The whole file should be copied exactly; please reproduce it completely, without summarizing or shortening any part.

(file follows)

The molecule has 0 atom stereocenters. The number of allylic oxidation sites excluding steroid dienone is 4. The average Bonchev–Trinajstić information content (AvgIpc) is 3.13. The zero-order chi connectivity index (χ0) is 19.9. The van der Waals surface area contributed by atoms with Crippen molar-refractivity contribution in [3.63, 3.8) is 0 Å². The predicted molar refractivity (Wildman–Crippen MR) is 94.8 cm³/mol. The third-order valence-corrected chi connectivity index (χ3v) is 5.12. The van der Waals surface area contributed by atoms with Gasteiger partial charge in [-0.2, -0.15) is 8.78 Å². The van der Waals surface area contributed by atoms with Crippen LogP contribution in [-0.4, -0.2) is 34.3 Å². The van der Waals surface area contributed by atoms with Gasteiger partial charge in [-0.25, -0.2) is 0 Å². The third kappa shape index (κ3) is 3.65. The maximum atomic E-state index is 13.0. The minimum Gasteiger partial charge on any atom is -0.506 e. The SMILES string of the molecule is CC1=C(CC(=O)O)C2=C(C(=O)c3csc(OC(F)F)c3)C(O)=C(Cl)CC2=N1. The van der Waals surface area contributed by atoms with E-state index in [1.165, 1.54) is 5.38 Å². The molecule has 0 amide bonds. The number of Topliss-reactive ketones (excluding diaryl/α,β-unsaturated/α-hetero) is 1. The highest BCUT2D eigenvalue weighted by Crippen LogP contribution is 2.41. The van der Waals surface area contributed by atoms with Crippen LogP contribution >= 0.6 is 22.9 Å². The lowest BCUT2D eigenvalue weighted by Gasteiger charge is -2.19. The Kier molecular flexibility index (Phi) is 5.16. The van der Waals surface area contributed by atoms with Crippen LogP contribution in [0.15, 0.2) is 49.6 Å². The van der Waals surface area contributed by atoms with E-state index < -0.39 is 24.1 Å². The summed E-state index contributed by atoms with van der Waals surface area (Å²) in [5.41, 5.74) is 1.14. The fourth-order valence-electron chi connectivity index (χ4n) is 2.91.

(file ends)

The molecule has 0 atom stereocenters. The number of allylic oxidation sites excluding steroid dienone is 4. The average Bonchev–Trinajstić information content (AvgIpc) is 3.13. The zero-order chi connectivity index (χ0) is 19.9. The van der Waals surface area contributed by atoms with Crippen molar-refractivity contribution in [3.63, 3.8) is 0 Å². The predicted molar refractivity (Wildman–Crippen MR) is 94.8 cm³/mol. The third-order valence-corrected chi connectivity index (χ3v) is 5.12. The van der Waals surface area contributed by atoms with Gasteiger partial charge in [-0.2, -0.15) is 8.78 Å². The van der Waals surface area contributed by atoms with Crippen LogP contribution in [-0.4, -0.2) is 34.3 Å². The van der Waals surface area contributed by atoms with Gasteiger partial charge in [-0.25, -0.2) is 0 Å². The third kappa shape index (κ3) is 3.65. The maximum atomic E-state index is 13.0. The minimum Gasteiger partial charge on any atom is -0.506 e. The SMILES string of the molecule is CC1=C(CC(=O)O)C2=C(C(=O)c3csc(OC(F)F)c3)C(O)=C(Cl)CC2=N1. The van der Waals surface area contributed by atoms with E-state index in [1.165, 1.54) is 5.38 Å². The molecule has 0 amide bonds. The number of Topliss-reactive ketones (excluding diaryl/α,β-unsaturated/α-hetero) is 1. The highest BCUT2D eigenvalue weighted by Crippen LogP contribution is 2.41. The van der Waals surface area contributed by atoms with Crippen LogP contribution >= 0.6 is 22.9 Å². The lowest BCUT2D eigenvalue weighted by Gasteiger charge is -2.19. The Kier molecular flexibility index (Phi) is 5.16. The van der Waals surface area contributed by atoms with Crippen LogP contribution in [0.15, 0.2) is 49.6 Å². The van der Waals surface area contributed by atoms with E-state index < -0.39 is 24.1 Å². The summed E-state index contributed by atoms with van der Waals surface area (Å²) in [5.41, 5.74) is 1.14. The fourth-order valence-electron chi connectivity index (χ4n) is 2.91.